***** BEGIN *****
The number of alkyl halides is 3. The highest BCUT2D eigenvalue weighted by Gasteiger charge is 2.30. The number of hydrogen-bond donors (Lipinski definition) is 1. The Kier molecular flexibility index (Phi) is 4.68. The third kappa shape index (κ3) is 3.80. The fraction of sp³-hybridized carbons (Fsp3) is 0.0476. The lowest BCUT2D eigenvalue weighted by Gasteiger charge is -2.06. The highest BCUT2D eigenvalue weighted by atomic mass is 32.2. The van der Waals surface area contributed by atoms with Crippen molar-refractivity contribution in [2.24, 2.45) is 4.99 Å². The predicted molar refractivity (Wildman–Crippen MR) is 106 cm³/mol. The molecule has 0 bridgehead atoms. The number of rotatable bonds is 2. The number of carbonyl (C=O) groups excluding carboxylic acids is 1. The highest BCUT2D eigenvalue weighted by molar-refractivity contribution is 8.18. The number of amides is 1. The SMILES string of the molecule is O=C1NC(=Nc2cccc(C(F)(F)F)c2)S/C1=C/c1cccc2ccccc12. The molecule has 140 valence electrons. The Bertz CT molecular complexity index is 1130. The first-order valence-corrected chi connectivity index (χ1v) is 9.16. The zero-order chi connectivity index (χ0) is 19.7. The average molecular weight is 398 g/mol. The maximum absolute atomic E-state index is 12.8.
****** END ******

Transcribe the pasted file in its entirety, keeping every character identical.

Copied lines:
The number of alkyl halides is 3. The highest BCUT2D eigenvalue weighted by Gasteiger charge is 2.30. The number of hydrogen-bond donors (Lipinski definition) is 1. The Kier molecular flexibility index (Phi) is 4.68. The third kappa shape index (κ3) is 3.80. The fraction of sp³-hybridized carbons (Fsp3) is 0.0476. The lowest BCUT2D eigenvalue weighted by Gasteiger charge is -2.06. The highest BCUT2D eigenvalue weighted by atomic mass is 32.2. The van der Waals surface area contributed by atoms with Crippen molar-refractivity contribution in [2.24, 2.45) is 4.99 Å². The predicted molar refractivity (Wildman–Crippen MR) is 106 cm³/mol. The molecule has 0 bridgehead atoms. The number of rotatable bonds is 2. The number of carbonyl (C=O) groups excluding carboxylic acids is 1. The highest BCUT2D eigenvalue weighted by molar-refractivity contribution is 8.18. The number of amides is 1. The SMILES string of the molecule is O=C1NC(=Nc2cccc(C(F)(F)F)c2)S/C1=C/c1cccc2ccccc12. The molecule has 140 valence electrons. The Bertz CT molecular complexity index is 1130. The first-order valence-corrected chi connectivity index (χ1v) is 9.16. The zero-order chi connectivity index (χ0) is 19.7. The average molecular weight is 398 g/mol. The maximum absolute atomic E-state index is 12.8.